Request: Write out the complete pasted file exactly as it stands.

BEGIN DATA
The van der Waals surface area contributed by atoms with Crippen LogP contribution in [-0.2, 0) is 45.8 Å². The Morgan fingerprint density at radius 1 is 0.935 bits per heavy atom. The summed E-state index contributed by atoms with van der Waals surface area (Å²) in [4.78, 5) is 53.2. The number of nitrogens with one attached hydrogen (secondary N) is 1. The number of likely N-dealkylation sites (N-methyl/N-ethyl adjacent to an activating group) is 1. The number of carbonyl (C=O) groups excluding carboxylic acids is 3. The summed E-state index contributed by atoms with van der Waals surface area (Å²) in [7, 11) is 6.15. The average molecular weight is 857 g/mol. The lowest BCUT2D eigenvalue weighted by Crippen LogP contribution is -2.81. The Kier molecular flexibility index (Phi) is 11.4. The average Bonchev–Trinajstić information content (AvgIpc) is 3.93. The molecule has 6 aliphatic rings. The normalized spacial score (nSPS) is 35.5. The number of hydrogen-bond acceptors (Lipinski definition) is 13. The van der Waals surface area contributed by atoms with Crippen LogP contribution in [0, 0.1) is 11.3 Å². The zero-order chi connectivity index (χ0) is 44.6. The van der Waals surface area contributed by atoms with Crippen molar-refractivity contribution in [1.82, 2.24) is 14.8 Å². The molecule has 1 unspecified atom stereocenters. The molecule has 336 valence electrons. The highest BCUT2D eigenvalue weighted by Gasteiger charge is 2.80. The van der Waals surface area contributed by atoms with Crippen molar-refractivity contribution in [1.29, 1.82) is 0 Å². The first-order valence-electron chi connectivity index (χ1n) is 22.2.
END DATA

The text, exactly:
The van der Waals surface area contributed by atoms with Crippen LogP contribution in [-0.2, 0) is 45.8 Å². The Morgan fingerprint density at radius 1 is 0.935 bits per heavy atom. The summed E-state index contributed by atoms with van der Waals surface area (Å²) in [4.78, 5) is 53.2. The number of nitrogens with one attached hydrogen (secondary N) is 1. The number of likely N-dealkylation sites (N-methyl/N-ethyl adjacent to an activating group) is 1. The number of carbonyl (C=O) groups excluding carboxylic acids is 3. The summed E-state index contributed by atoms with van der Waals surface area (Å²) in [7, 11) is 6.15. The average molecular weight is 857 g/mol. The lowest BCUT2D eigenvalue weighted by Crippen LogP contribution is -2.81. The Kier molecular flexibility index (Phi) is 11.4. The average Bonchev–Trinajstić information content (AvgIpc) is 3.93. The molecule has 6 aliphatic rings. The normalized spacial score (nSPS) is 35.5. The number of hydrogen-bond acceptors (Lipinski definition) is 13. The van der Waals surface area contributed by atoms with Crippen LogP contribution in [0, 0.1) is 11.3 Å². The zero-order chi connectivity index (χ0) is 44.6. The van der Waals surface area contributed by atoms with Crippen molar-refractivity contribution in [1.82, 2.24) is 14.8 Å². The molecule has 1 unspecified atom stereocenters. The molecule has 336 valence electrons. The highest BCUT2D eigenvalue weighted by Gasteiger charge is 2.80. The van der Waals surface area contributed by atoms with Crippen molar-refractivity contribution in [1.29, 1.82) is 0 Å². The first-order valence-electron chi connectivity index (χ1n) is 22.2.